John Cheever was not a very nice man; or, to be kinder, a very complicated man. His wife. Mary, hardly spoke to him – she had good season, he disliked homosexuals but was one himself – one lover, a student, lived with the family for a while; but he also had a short affair with Hope Lange, and he was an alcoholic until 1973; his daughter describing him as a father said, “he was a nightmare”. He was a snob and feared shame; and while terrified of his sexuality he wrote “if I could express myself erotically I would come alive.” He and his wife certainly hurt each other but they didn’t see that as a reason to break up a family. He craved the safety of domestic life but it made him ‘blissfully unhappy’.
In Colm Tóibín’s essay collection New Ways to Kill Your Mother: Writers and Their Families (2012) his chapter on Cheever is entitled, New Ways to Make Your Family’s Life a Misery. That chapter was well-thumbed while writing this post.
He loved fame. If you are a famous musician, you can play something; if you’re a movie star, you can give them an autograph; but if you’re a writer, as Cheever’s son Federico put it, “Well, you get to say pompous things. You get to talk about aesthetics and things like that. That’s the goodies you get.”
“I would like to live in a world,” Cheever wrote, “where there are no homosexuals but I suppose Paradise is thronged with them.”
Before he died he wrote to his son “What I wanted to tell you is that your father has had his cock sucked by quite a few disreputable characters. I thought I’d tell you that, because sooner or later somebody’s going to tell you and I’d just as soon it came from me.” “I don’t mind Daddy, if you don’t mind.” In 1991 the New Yorker and Knopf paid 1.2 million dollars for the rights to publish the journals. Mary Cheever did not read them.
Cheever’s most famous story is The Swimmer (1964): a man ‘swims’ home via all the swimming pools from where he had been lounging beside one, to his. He is well regarded by his neighbours along the way but as he ‘swims’ closer to home the mood gets darker and the context more surreal. Is this really happening? When he gets there his house is empty. It was made into a film in 1968 starring Burt Lancaster. It was unsuccessful, but since has garnered a cult status. It was also the acting debut of comedienne Joan Rivers and the compositional debut of composer Marvin Hamlisch.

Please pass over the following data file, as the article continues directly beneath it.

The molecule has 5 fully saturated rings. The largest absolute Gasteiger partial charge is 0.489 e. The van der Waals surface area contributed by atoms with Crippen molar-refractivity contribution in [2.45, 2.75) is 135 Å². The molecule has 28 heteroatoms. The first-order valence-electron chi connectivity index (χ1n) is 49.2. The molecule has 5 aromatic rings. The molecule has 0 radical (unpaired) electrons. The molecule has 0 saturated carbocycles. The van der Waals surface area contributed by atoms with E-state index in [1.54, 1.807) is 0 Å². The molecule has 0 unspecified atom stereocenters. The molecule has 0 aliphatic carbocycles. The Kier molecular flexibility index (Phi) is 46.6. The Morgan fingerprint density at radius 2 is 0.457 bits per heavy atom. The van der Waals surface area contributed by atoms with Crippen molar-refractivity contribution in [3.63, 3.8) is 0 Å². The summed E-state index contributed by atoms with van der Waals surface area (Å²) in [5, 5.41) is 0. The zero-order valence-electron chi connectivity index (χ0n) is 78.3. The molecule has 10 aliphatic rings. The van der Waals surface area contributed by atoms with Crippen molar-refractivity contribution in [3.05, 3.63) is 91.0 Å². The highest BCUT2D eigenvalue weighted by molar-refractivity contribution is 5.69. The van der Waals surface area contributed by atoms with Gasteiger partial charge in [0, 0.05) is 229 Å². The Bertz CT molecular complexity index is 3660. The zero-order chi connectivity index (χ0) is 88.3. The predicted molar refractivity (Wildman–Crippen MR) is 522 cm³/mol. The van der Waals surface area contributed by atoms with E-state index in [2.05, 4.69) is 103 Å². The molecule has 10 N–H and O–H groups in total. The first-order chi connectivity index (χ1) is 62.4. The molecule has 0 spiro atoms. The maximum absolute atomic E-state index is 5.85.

Many years ago my partner (now husband) and I had a boat: an old wooden cruiser. We took two friends motoring on Broken Bay one weekend and had a meal at Cottage Point Inn. We moored the boat rather grandly right in front of the restaurant; had a wonderful long lunch; too many bottles of wine; and returned to the boat only to find that it wouldn’t start. One of our guests, Julian, a vet, pulled up the floor hatch, climbed into the engine cavity and with a small implement borrowed from a neighbouring boat (far more grand, far more impressive) and a teaspoon from our cutlery drawer, got the engine going. What impressed me most, and has stayed with me all this time, was the feeling of Julian’s self-confidence, ease, and complete understanding of what he was doing. That same feeling returned while reading this book.
Falconer got Cheever on the cover of Newsweek with the title, A Great American Novel in 1977. It was on the New York Times best-seller list for three weeks. Cheever won the Pulitzer Prize in 1979 for his next published work, his collected Stories.
Falconer, on the surface is a crime/punishment/redemption story: Ezekiel Farragut, an academic and drug addict kills his brother, although he admits hitting him with a fire iron, he says his brother was drunk and he fell and hit his head on the hearth; he has a “profound” love affair with a fellow inmate and then escapes, posing as a corpse, and understands he’s a better man.
The third-person narrator self-references once …
… but at the time at which I’m writing, leg irons were still used …
This is rare, as if the narrator is a character, Cheever we suspect, but it need not be. If a third-person narrator self-references too much, he becomes a first-person narrator.
His wife, Marcia, visits him in prison
Farragut stepped into this no man’s land and came on hard, as if he had been catapulted into the visit by mere circumstance. ‘Hello darling’ he exclaimed as he had exclaimed ‘Hello darling’ at trains, boats, airports, the foot of the highway, journey’s end; but in the past he would have worked out a timetable, aimed at the soonest possible sexual consummation.
and as they talk,
Out the window he could see some underwear and fatigues hung out to dry. They moved in the breeze as if this movement – like the movements of ants, bees, and geese – had some polar ordination.
The narrator relates Farragut’s anecdotes about his relationship with his wife: their back story …
… he thought that perhaps a bag of fox grapes may do the trick. He was scrupulous about the sexual magic of tools.
He means ‘tools’ in the sense of ‘gifts’, but uses the word ‘tools’; it darkly colours the image with cynicism and says more about Cheever than about Farragut.
Contradictions are scattered through the text like peppercorns in a stew; light and shade, good and bad, right and wrong, innocence and guilt, ‘superficial and fortuitous’, masculine and feminine …
He had been called a bitch by a woman he deeply loved and he had always kept this possibility in mind.
Most of the text is a stream of consciousness, a re-emerging writing style, as noted in the Booker Prize 2018 winner, Milkman by Anna Burns; but I’ll leave the last word to Tóibín.
“If you ignore the upbeat, cheesy ending, Falconer is the best Russian novel in the English language.” Colm Tóibín.
You can read Joan Didion’s review of Falconer in the New York Times, March 6, 1977, here.
You can buy the Kindle edition here.